Jan 4 – I actually wrote today! It wasn’t the original idea I had started the week planning, but another I had started planning and decided I would just start writing this one, which I hope will turn out to be the cozy mystery I want it to be, and set the first story, an urban fantasy, aside for another week. This new story is set at Christmas time in the fictional town of Bethlehem, Colorado. (Incidentally, there are around thirty real U.S. cities that bear the name Bethlehem.) My main character, Mary Noelle Snow, is still hurting over her that her boyfriend broke up with her and got back together with his ex-girlfriend while they were still dating. She’s about to get involved in a murder mystery, where she also meets the new tenant, Nick Carpenter. As the mystery unfolds, so does a romance. 532 words written so far.
Jan 5 – Not even 100 words written today, but at least I wrote. Lesson learned: don’t wait until I’m starting to fall asleep after dinner to start writing.
Jan 6 – Umm… No writing again. All I managed was to upload it to Google Drive.
Jan 7 – No writing again. So, this first week of writing didn’t go so well. But, it’s a start. I’ll do better next week. Maybe I’ll continue working on this one while I write and plan next week’s story.
Doggone it—I need to do something to get back into the swing of writing practice. And yesterday, while browsing the NaNoWriMo forums, I rediscovered a challenge inspired by a quote from Ray Bradbury, to write 52 short stories in 52 weeks, the idea being that it would be impossible to write 52 bad short stories in a row. I’m not a big fan of short stories, but maybe this is just the thing I need to get back into the swing of daily writing practice. So—
I hereby challenge myself to write 52 short stories in 52 weeks in 2017! I will post weekly updates on my progress on each story, and on the challenge in general. I will use a mixture of word/phrase/sentence prompts and picture prompts. I have a whole year’s worth already, but I welcome other suggestions for this and other writing practice!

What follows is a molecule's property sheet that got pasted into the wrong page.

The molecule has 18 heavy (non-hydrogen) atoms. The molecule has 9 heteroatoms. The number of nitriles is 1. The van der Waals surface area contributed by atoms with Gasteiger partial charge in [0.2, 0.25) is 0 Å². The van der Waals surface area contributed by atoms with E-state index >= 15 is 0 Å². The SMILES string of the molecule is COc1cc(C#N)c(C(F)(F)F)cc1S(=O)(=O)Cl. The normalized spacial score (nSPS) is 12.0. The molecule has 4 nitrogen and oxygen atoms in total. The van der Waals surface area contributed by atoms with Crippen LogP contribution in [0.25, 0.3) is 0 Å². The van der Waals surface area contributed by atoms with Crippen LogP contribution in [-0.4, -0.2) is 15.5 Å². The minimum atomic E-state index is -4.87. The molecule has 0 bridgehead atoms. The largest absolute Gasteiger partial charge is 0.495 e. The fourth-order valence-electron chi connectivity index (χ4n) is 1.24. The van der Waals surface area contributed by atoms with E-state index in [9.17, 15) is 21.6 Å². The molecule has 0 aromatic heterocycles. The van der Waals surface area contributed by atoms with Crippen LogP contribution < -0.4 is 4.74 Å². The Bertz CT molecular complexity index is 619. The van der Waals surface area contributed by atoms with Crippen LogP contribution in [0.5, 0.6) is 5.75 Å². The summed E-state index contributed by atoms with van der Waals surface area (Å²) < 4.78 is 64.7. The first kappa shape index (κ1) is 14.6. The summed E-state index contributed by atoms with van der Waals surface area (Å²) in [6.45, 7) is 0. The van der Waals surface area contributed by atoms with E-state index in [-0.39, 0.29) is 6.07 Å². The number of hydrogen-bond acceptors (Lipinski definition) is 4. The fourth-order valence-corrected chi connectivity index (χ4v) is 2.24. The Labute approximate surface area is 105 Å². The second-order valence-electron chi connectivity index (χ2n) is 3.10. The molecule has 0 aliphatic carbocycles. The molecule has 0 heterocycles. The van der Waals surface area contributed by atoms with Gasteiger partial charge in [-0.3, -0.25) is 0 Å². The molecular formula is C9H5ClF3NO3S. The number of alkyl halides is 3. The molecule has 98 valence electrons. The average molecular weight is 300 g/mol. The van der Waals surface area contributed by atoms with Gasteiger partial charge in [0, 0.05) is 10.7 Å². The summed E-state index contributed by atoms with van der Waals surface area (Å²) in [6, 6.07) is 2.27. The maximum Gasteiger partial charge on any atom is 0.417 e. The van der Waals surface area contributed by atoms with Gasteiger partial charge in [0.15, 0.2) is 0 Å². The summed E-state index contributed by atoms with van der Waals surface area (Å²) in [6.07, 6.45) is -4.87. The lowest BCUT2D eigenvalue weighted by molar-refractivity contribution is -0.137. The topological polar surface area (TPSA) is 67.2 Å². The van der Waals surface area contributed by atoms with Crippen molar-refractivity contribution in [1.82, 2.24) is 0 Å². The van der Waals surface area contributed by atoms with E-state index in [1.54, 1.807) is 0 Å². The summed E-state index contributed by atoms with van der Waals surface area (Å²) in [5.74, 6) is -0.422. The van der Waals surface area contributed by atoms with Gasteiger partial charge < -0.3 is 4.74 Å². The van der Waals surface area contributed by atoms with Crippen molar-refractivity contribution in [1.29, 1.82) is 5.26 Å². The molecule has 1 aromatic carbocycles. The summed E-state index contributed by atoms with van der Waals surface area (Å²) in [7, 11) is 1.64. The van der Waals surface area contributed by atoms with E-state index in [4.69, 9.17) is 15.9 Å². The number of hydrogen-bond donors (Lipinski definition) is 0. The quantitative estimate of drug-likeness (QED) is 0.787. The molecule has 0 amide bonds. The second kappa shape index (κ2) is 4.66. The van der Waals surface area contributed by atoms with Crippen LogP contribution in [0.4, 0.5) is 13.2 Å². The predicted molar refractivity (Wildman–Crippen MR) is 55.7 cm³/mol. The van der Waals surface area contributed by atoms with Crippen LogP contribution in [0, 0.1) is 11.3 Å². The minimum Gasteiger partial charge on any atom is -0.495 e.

I don’t know how many times I’ve said this to myself. Well, here it is, “every day”, and I’m still not writing. (Wait… If I’m writing about not writing every day, does that count?)
Ooh!!! Let’s play “what if?”
What if there were an annual event called “Everyday”? What would happen on this day? Maybe the one day each year when all of the birthdays in the city/town/kingdom are celebrated. Why would this happen? Maybe the culture and/or economy are such that this one day is the only time this celebration can occur.
Let’s brainstorm. What are your thoughts on this concept of “everyday”? Or just on the practice of writing every day? Or writing period? Or anything else?
Over twenty years ago, I found the audio book of Into the Land of the Unicorns by Bruce Coville. It has a full cast of actors reading the book, so it was very easy to draw me in and fall in love. I would listen to it over and over, sharing it with my siblings, wondering if there would ever be another book. I never found the next book, which came out in 1999, until after my family moved to Arkansas in December 2002. After that, my siblings and I waited with great anticipation for the remaining books to be released.
And now, just a few years after the final book, in going back and reading the first. So familiar, still enjoyable. But I think I still prefer the audio book.
Title: I Don’t Want to Go to School Author/Illustrator: A. J. Cosmo Publisher: Thought Bubble Publishing, 2012, 2015 Format I Read: Kindle eBook Genre: Children’s
I opened the eBook on my Kindle and saw that it was designed to look like the story and illustrations were done on lined paper. It’s the first day of school and a young boy dreads going, filled with worries and reasons to stay home. For a young boy, these can all be seen as valid fears, so the author connects with young readers off to their first day, as well as those who remember their own first days of school. However, I’m bothered by the mother’s responses, which always begin with “That’s silly!” Such a dismissive phrase.
One of the pages contains a lot of text, and an entire line is cut off at the bottom of the Kindle edition, so the book wasn’t formatted correctly for that page. I also wish that the text had appeared handwritten to add to the school feel; instead, the book just uses two fonts to differentiate between the boy’s lines and the mother’s lines.
The illustrations are fun – in color, looking hand drawn – and the story is relevant to the target audience, but I think I’ll rate this 3.5/5 for the dismissiveness.